"When all the UNKLE partnerships finished, I had to work out where I was in my life and figure out what I was going to do. I've always wanted to make another record. I just thought, this time around, I'm going to do it my way, and I'm going to take some time and find the right people to work with, people with younger energy. I need people that understand the culture of what I'm trying to do and understand the UNKLE universe. I didn't want to make a rock record, an electronic record, a hip-hop record. I just wanted to take the elements of what I think makes an UNKLE record work. I wanted to get back to the basis of the emotional, what it makes me feel like to make music. Everybody that got involved had that same idea." - James Lavelle in an interview with Under The Radar Magazine
"On Sky Is Mine each song approaches, revises, steps back and looks for humanity on a planetary scale. From the shimmering melodies and prodigious power of tracks like ‘Magenta’ and ‘See Power’ to the energy-fuelled psychedelic rock of ‘Houses’ and ‘Yoyo’, the album flows with a dark, beguiling grandeur with the majestic allure of Liela Moss’ crystal vocals. Sky Is Mine looks at harm, control and lack of love but burns through it to find the essential human heart. Talking about the album, front-woman Liela Moss explains: “Sonically, it’s the most tender record we have made, the expansiveness will lift hearts but the rawness will burn through greedy fingers. Lyrically, this is where I stand… With feet cold and wet from standing in the sludge of fear that is the world we tread upon, this album snapshots a palpitating heart that values above all things, life. Half-finished sentences describe nasty bits and pieces, shards of cruelty as they are dissolved by being pissed on from a great height with a stream of golden, glowing benevolence!” - Vents Magazine
"From the band who have been synced in various movie trailers, TV shows, and video games including Girls, Grand Theft Auto V, Lucifer, Now You See Me, and Need For Speed 2015, we bring you their latest EP. Battle Tapes are an LA-based electro-synth pop band who produce super intense, vibey dance music with a dark edge. Their impressive list of syncs makes sense, because this Joywave-esque song (No Good) makes me want to speed down the highway in a really nice car. Josh Boardman (vocals/guitar/synth) talked to Baeble about the song, "'No Good' was one of those songs that kind of came out of nowhere, but showed up exactly when we needed it to. When we started writing for this EP I was dealing with a bout of writers block and as a band we found ourselves wrestling with a bit of creative paralysis. We knew we wanted this EP to have a different perspective than the last album, but weren't sure what that actually looked like. Not a total rethink - just more of a nuanced shift in feel." He continued to tell us how they dealt with the writer's block, "So we decided to head out to Palm Springs to get away from the distractions and noise of LA. We rented a house, set up a couple little workstations and invited a few of our artist friends to come out for a couple of days at a time. After they'd leave we'd digest what we had all come up with. It was in one of those late nights after the house was empty and things were really still and settled after being a buzz with energy all day that I was strumming an acoustic guitar over a simple hypnotic synth loop, and 'No Good' very earnestly revealed itself." - Baeble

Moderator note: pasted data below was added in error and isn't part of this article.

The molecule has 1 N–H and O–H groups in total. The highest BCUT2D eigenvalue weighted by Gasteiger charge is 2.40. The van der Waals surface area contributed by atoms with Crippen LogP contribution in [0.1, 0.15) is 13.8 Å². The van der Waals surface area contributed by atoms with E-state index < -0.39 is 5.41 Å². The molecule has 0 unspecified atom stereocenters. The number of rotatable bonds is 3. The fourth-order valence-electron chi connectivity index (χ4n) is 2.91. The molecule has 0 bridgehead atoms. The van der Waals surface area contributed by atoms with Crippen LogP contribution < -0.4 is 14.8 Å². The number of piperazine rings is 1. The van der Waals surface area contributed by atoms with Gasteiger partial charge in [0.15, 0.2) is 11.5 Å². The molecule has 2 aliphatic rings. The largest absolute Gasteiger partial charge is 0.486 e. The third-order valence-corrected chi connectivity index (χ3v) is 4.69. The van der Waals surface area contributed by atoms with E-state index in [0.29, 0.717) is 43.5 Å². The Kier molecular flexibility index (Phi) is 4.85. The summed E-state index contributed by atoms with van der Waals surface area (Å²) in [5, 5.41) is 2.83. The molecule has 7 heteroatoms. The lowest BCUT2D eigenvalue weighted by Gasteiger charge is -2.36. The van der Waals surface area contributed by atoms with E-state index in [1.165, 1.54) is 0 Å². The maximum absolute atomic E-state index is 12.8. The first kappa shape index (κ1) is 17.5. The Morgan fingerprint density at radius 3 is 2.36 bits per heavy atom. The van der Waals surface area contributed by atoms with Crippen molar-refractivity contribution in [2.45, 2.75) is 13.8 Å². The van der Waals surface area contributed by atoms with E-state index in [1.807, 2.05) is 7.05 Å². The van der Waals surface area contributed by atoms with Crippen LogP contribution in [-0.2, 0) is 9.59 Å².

Widely praised for their timeless and genre-smashing approach to song craft, The Great Escape is a trio comprised of Kristian Nord (drums, bass, production), Malte Hagemeister (guitars, production) – both originally from Hamburg, Germany and Cambridge-born singer Ingrid Andersson. Their second full-length album - Universe In Bloom, takes the raw energy and stomping confidence of their self-titled debut to the next level with massive, catchy hooks.
"Of the handful of musicians tagged with the derogatory “chillwave” label in the summer of ’09, none has so easily escaped pigeonholing as Toro Y Moi. Chaz Bear (formerly Bundick) has long proven himself as diversely talented as he is musically restless, successfully shifting from cosmic soul (Underneath The Pine) to jangling indie rock (What For?) while producing and collaborating across hip-hop, R&B, and EDM. Even Boo Boo, Bear’s first expressly pop effort and sixth album as Toro Y Moi, arrives this year mere months after another, very different release from the prolific 30-year-old: a psychedelic jazz collaboration with L.A.’s Mattson 2, titled Star Stuff. But for all his restlessness and chameleonic talent, Bear still holds a fascination for the chiming and warbled ’80s synths with which he led a mini-movement some eight years ago, and on Boo Boo they help bring to the fore the latent pop sensibility that’s always been at work in Toro Y Moi’s music. Even mining a familiar aesthetic, Bear is still unearthing new, compelling facets of his ever-evolving project." - A.V. Club